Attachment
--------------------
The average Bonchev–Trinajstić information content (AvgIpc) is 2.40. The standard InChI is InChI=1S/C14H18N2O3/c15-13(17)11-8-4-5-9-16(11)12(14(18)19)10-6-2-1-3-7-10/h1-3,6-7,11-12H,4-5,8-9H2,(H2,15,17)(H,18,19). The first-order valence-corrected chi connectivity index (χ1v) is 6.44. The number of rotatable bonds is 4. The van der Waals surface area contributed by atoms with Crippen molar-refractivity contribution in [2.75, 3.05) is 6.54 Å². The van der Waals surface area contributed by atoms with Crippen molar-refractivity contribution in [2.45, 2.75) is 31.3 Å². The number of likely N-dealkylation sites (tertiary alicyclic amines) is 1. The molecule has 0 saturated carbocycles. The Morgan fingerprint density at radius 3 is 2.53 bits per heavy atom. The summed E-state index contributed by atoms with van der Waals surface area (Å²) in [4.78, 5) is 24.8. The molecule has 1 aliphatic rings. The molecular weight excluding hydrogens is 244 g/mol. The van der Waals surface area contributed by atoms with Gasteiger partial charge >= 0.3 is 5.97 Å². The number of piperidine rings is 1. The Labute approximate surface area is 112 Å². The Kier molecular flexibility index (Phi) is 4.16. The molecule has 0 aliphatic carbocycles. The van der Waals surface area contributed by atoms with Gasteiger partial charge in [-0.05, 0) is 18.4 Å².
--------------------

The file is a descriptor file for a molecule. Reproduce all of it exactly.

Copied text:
The average Bonchev–Trinajstić information content (AvgIpc) is 2.40. The standard InChI is InChI=1S/C14H18N2O3/c15-13(17)11-8-4-5-9-16(11)12(14(18)19)10-6-2-1-3-7-10/h1-3,6-7,11-12H,4-5,8-9H2,(H2,15,17)(H,18,19). The first-order valence-corrected chi connectivity index (χ1v) is 6.44. The number of rotatable bonds is 4. The van der Waals surface area contributed by atoms with Crippen molar-refractivity contribution in [2.75, 3.05) is 6.54 Å². The van der Waals surface area contributed by atoms with Crippen molar-refractivity contribution in [2.45, 2.75) is 31.3 Å². The number of likely N-dealkylation sites (tertiary alicyclic amines) is 1. The molecule has 0 saturated carbocycles. The Morgan fingerprint density at radius 3 is 2.53 bits per heavy atom. The summed E-state index contributed by atoms with van der Waals surface area (Å²) in [4.78, 5) is 24.8. The molecule has 1 aliphatic rings. The molecular weight excluding hydrogens is 244 g/mol. The van der Waals surface area contributed by atoms with Gasteiger partial charge >= 0.3 is 5.97 Å². The number of piperidine rings is 1. The Labute approximate surface area is 112 Å². The Kier molecular flexibility index (Phi) is 4.16. The molecule has 0 aliphatic carbocycles. The van der Waals surface area contributed by atoms with Gasteiger partial charge in [-0.05, 0) is 18.4 Å².